IaaS customers can create sophisticated network topologies with one or more VLANs. All of these logical networks are part of a giant physical network and we do best-practice VLAN isolation to make sure that data packets stay within the appropriate VLANs. This ensures that our customers cannot intercept traffic from other customers and creates a protected barrier around your virtual hardware.

What about data? The CenturyLink Cloud makes it easy to provision terabytes of persistent storage that you can easily resize as needed. But when it comes time to delete volumes, we make sure that all virtual disks are automatically wiped so that the next customer always get a blank volume with no way to retrieve data from the previous user.  Regarding data encryption, by the end of 2014 we plan on being 100% encrypted at rest and support 3rd party tools for customers to manage their keys.

As mentioned above, noisy neighbors are one of the biggest challenges for multi-tenant cloud providers to handle. The CenturyLink Cloud takes a multi-pronged approach. First, we always leave headroom on host machines and closely monitor usage to know when it’s time to scale. Second, we use features in our hypervisor platform to protect against capacity and latency bursts in CPU and disk. Our storage subsystem is built to handle multi-tenancy and provide protection against I/O bursts. Third, the network is designed to prevent any one tenant from overwhelming the firewalls, and our ample bandwidth ensures that network saturation is nearly impossible.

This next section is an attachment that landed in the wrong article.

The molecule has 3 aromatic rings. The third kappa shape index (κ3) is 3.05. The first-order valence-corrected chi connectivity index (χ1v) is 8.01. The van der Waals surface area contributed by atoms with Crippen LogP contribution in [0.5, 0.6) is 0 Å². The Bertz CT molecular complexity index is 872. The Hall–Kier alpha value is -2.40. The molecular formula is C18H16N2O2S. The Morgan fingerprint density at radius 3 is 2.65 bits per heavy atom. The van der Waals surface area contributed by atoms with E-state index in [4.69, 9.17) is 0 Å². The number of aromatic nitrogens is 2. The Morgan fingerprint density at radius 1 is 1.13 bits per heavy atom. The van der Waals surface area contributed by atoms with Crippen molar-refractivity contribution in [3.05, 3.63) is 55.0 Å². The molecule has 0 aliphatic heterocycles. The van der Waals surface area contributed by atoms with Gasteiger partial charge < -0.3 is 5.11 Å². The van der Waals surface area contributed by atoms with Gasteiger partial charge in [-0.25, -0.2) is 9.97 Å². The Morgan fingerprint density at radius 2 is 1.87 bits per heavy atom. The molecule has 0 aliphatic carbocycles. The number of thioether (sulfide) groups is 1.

Finally, you can certainly just “trust us” that we do everything right. But most customers, at first anyway, trust those who audit us. Our data centers and policies are regularly reviewed and we maintain certifications and standards that prove our extreme focus on building a secure environment for your applications.

Account-level Isolation

The platform itself provides built-in multi-tenancy to isolate customers, but how can you build your own isolation WITHIN your account? This is a common scenario for resellers, SaaS provider, and large enterprises who want to logically segment business units or departments. Let’s look at a few options.

One of the best ways to create isolation in your account is through sub-accounts. Sub accounts are containers that can have unique users, permissions, billing procedures, networks, and even branding (look-and-feel). You can choose to inherit various settings from a parent account (e.g. “share parent networks”, governance limits) or treat them as completely independent resources.

 

Another choice? Use separate VLANS to isolate servers within an account. Consider providing users with remote access to cloud servers but only allowing a small subset of administrators to place the servers on the appropriate VLANs. This makes it possible to have project-specific VLANs where traffic is cleanly isolated from other networks in the account.

 

A final way to isolate users within an account is through the use of different data centers. The CenturyLink Cloud is spread across the globe, and expanding even more this year. It’s easy to spin up sub-accounts and intentionally constrain users to a chosen set of data centers. This helps you isolate accounts (and applications) to the geographies that work best for your business.

 

Summary

The most advanced cloud deployments depend on multi-tenant platforms. Building systems in this way isn’t easy - it takes careful upfront consideration and steady vigilance to ensure that all users get reliable, consistent performance. The CenturyLink Cloud was designed from day one to excel at multi-tenancy, and you can see that in how we’ve architected the platform and the features we expose to our customers.

Want to try it out? Spin up an account and see how our high-performing cloud can meet your needs today.